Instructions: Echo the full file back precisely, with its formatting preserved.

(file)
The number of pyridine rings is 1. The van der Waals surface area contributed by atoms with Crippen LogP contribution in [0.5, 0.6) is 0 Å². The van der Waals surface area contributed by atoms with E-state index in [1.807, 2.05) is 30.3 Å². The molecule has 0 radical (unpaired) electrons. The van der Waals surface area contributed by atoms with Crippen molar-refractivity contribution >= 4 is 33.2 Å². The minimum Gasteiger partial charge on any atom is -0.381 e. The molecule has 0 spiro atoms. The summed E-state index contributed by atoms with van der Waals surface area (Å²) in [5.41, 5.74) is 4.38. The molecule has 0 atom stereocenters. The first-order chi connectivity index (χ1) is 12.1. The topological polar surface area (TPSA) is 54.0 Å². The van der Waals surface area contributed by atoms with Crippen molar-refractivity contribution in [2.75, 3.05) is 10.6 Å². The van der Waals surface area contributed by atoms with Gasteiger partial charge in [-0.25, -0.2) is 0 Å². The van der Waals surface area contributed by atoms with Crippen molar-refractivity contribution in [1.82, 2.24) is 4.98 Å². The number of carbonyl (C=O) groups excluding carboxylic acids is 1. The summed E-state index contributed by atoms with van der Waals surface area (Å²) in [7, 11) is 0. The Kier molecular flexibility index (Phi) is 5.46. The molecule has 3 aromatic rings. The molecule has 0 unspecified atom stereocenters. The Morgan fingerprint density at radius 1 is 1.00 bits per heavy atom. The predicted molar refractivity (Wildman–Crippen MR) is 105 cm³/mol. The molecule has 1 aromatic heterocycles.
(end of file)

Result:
The number of pyridine rings is 1. The van der Waals surface area contributed by atoms with Crippen LogP contribution in [0.5, 0.6) is 0 Å². The van der Waals surface area contributed by atoms with E-state index in [1.807, 2.05) is 30.3 Å². The molecule has 0 radical (unpaired) electrons. The van der Waals surface area contributed by atoms with Crippen molar-refractivity contribution >= 4 is 33.2 Å². The minimum Gasteiger partial charge on any atom is -0.381 e. The molecule has 0 spiro atoms. The summed E-state index contributed by atoms with van der Waals surface area (Å²) in [5.41, 5.74) is 4.38. The molecule has 0 atom stereocenters. The first-order chi connectivity index (χ1) is 12.1. The topological polar surface area (TPSA) is 54.0 Å². The van der Waals surface area contributed by atoms with Crippen molar-refractivity contribution in [2.75, 3.05) is 10.6 Å². The van der Waals surface area contributed by atoms with Gasteiger partial charge in [-0.25, -0.2) is 0 Å². The van der Waals surface area contributed by atoms with Crippen molar-refractivity contribution in [1.82, 2.24) is 4.98 Å². The number of carbonyl (C=O) groups excluding carboxylic acids is 1. The summed E-state index contributed by atoms with van der Waals surface area (Å²) in [7, 11) is 0. The Kier molecular flexibility index (Phi) is 5.46. The molecule has 3 aromatic rings. The molecule has 0 unspecified atom stereocenters. The Morgan fingerprint density at radius 1 is 1.00 bits per heavy atom. The predicted molar refractivity (Wildman–Crippen MR) is 105 cm³/mol. The molecule has 1 aromatic heterocycles.